Biospringer has developed a wide range of products derived from baker’s yeast to bring specific flavor notes to food: the Springer® Signature range. Our products are derived from natural yeast fermentation processes, making them a healthy source of flavor. This range includes the Springer® Signature SY101, a vegan and vegetarian suitable smoked yeast. It is obtained through an authentic smoking process that brings the nuances and characteristics of traditional smoke aromas and gives food products a rich, authentic smoky taste.

It can be used in a wide range of applications and can be easily incorporated to enrich flavor profiles and meet consumer expectations for taste and quality. It is healthy and versatile alternative for flavoring food products. Their use enables producers to meet consumer expectations in terms of naturalness, while ensuring regulatory compliance and product taste quality. This makes yeast extracts an ideal solution in a context of tightening European regulations on artificial smoke flavors.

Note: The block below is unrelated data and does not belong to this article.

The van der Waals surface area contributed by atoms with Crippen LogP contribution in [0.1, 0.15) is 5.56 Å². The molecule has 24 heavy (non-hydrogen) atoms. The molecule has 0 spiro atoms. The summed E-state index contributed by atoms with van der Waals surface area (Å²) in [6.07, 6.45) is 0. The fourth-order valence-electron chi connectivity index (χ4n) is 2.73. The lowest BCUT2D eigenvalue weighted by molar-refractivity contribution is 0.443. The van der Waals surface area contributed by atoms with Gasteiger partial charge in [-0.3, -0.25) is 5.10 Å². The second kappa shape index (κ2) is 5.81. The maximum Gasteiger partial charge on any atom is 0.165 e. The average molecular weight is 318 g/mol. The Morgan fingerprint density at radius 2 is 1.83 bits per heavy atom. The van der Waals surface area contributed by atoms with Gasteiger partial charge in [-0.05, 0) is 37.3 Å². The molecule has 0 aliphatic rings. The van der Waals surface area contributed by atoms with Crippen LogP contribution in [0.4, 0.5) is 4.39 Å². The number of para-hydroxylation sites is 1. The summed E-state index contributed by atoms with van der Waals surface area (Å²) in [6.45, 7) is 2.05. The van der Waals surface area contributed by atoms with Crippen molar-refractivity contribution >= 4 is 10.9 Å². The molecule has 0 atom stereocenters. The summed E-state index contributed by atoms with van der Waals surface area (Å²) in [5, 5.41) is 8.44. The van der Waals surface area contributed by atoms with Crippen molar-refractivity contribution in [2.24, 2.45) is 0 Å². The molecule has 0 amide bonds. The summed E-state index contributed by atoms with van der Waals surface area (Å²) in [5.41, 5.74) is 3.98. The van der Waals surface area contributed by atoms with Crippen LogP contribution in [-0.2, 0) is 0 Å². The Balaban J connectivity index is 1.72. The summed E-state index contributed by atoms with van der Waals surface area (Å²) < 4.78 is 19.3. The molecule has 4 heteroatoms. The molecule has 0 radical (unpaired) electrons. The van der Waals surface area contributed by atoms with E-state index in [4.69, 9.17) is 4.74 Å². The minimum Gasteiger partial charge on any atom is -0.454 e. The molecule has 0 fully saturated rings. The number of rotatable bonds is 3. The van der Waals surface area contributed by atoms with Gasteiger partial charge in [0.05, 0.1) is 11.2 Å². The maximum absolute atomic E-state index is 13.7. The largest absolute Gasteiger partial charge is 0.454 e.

[1]. Innovadatabase NPD 2014-2023. (Consulted on 2024, March 27)
[2]. Commission implementing regulation (EU) No 1321/2013. (2013, December 10) Establishing the Union list of authorised smoke flavouring primary products for use as such in or on foods and/or for the production of derived smoke flavourings.
[3]. European Food Safety Authority. (2023, November 16). Smoke flavourings.
[4]. European Food Safety Authority. (2023, November 16). Smoke flavourings: Q&A with Wim Mennes, EFSA’s working group chair on flavourings. European Food Safety Authority.
[5]. European Food Safety Authority. (2024, April 24). Member States endorse withdrawal of smoke flavourings from EU market.

BIOSPRINGER is a trademark and it does not imply systematically that the product is organic according to EU Regulation 2018/ 848, the status of each product supplied should be checked on the technical documentation.